Nintendo Could Revive the Older Pokemon Games’ Multiplayer

Pokemon has evolved as times changed. Throughout the years, it was able to successfully preserve one core part of its identity: its multiplayer component. Indeed, as the old slogan said: “Gotta Catch’em All!”, but to do that, the player either needed a friend with the right game to get version exclusives, or an entirely separate system and game alongside their main ones. Pokemon’s multiplayer was always at the core of the franchise’s identity, and even though events like trades and battles have changed, the very thing that makes Pokemon appealing has remained the same to this day.


Most components of contemporary Pokemon’s multiplayer rely on players being online. With the existence of a Game Boy branch of Nintendo Switch Online having been leaked, the possibility to playing classic Pokemon games online is looking more likely. Not only can Super Nintendo and Nintendo 64 games be played online on the Switch, but the inclusion of a similar service for Game Boy games guarantees the inclusion of the games that started it all. If that were to become a reality, it could be an opportunity for Nintendo to experiment with its online services by allowing players to play the classic Pokemon games online.

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Pokemon and Nintendo Switch Online Could Work Together

Currently, Nintendo allows mutual Switch friends to play Super Nintendo and Nintendo 64 games online with each other. Additionally, the first two generations of Pokemon, whose main series titles were made for the Game Boy and Game Boy Color, have been ported to a previous Nintendo system in the past. Indeed, they were rereleased on the 3DS, showing that Nintendo has experience porting these now classic titles.

Players battled and traded Pokemon with each other wirelessly if they played these games on a 3DS. The multiplayer system could be retooled to fit the Switch’s peculiarities in a hypothetical Switch version of the old Pokemon games. The aforementioned games, especially the early generations, are primarily singleplayer, with only the Pokemon Centers’ basements giving players an opportunity to play with other people. Due to the relative simplicity of the concept, if everything technical goes well, a Switch “revival” of the Game Boy link cable could be relatively easy to do.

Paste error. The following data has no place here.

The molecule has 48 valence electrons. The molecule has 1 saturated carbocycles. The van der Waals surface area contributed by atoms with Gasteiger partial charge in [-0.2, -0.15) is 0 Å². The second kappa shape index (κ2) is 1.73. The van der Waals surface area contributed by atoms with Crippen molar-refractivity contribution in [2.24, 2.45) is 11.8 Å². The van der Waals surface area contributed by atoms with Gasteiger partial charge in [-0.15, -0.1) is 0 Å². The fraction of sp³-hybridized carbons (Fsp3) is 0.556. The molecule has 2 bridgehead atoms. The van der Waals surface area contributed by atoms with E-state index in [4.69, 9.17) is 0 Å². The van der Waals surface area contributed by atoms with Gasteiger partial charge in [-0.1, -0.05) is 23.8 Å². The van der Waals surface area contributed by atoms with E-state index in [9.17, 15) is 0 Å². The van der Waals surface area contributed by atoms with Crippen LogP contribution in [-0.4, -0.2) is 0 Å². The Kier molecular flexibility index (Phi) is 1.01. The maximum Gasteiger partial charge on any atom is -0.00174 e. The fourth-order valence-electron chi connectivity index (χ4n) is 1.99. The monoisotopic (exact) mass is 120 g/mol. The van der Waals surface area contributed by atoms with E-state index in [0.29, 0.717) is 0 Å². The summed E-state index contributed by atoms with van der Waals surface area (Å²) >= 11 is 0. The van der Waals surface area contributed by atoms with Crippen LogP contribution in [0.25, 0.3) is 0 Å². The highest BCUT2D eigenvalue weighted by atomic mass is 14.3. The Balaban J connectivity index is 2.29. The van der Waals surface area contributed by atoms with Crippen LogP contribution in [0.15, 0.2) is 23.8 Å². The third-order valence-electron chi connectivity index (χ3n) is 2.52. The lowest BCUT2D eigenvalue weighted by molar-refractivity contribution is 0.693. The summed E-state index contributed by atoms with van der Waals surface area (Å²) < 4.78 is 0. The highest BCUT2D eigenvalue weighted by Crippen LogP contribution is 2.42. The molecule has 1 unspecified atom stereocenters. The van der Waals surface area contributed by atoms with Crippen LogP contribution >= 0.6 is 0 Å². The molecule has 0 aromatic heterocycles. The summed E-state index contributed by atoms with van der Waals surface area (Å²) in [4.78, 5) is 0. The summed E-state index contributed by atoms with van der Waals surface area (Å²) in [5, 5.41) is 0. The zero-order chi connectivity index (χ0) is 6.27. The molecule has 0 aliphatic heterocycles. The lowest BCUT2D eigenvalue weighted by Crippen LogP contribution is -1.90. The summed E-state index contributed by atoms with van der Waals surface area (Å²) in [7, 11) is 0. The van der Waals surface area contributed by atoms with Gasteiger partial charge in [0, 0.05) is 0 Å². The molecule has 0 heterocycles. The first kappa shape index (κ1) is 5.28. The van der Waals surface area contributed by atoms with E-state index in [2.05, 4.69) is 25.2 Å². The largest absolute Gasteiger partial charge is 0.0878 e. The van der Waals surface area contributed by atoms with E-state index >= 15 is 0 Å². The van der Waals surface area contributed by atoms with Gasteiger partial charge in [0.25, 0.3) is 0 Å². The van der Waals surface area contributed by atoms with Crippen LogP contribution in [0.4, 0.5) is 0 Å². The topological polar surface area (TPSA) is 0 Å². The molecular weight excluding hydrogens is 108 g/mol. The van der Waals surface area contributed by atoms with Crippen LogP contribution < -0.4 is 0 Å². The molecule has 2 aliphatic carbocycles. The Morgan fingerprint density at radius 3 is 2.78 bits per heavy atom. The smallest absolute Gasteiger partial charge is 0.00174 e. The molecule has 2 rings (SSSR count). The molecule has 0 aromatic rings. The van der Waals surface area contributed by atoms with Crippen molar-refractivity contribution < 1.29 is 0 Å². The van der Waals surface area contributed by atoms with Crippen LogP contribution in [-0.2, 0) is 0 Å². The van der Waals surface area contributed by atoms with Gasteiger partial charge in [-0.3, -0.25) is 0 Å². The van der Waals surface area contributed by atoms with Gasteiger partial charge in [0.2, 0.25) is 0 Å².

Bringing Game Boy games to Nintendo Switch Online naturally implies the existence of Pokemon ports. If the first two generations of mainline games were to be rereleased, Nintendo could also port the Nintendo 64 Pokemon games, especially the Stadium duology. While modern games resemble battle simulators due to their 3D models, the Stadium games have a special spot in many a Pokemon fan’s heart.

With both the handheld and console titles at its disposal, Nintendo has an opportunity to revive the famous connectivity features Pokemon Stadium is known for. This might seem farfetched, since ported classics are all played on one Switch console, but Nintendo could implement a save file import feature that could allow players to transfer their Pokemon from the handheld games to their Stadium counterparts, emulating the games’ selling point.

How long the Nintendo Switch has before getting replaced by its inevitable successor remains to be seen. It still has enough time to at least experiment with Game Boy and GameCube ports. Porting Pokemon Gens 1 and 2, including the Stadium games, would likely convince Pokemon fans to subscribe to these extra perks that come with Nintendo Switch Online. Doing so would also potentially open new doors for Nintendo. If Pokemon Stadium’s link cable features can be emulated, that could create a cycle that would especially benefit GameCube and Game Boy Advance games.

Pokemon Scarlet and Violet will release in late 2022 for the Nintendo Switch.

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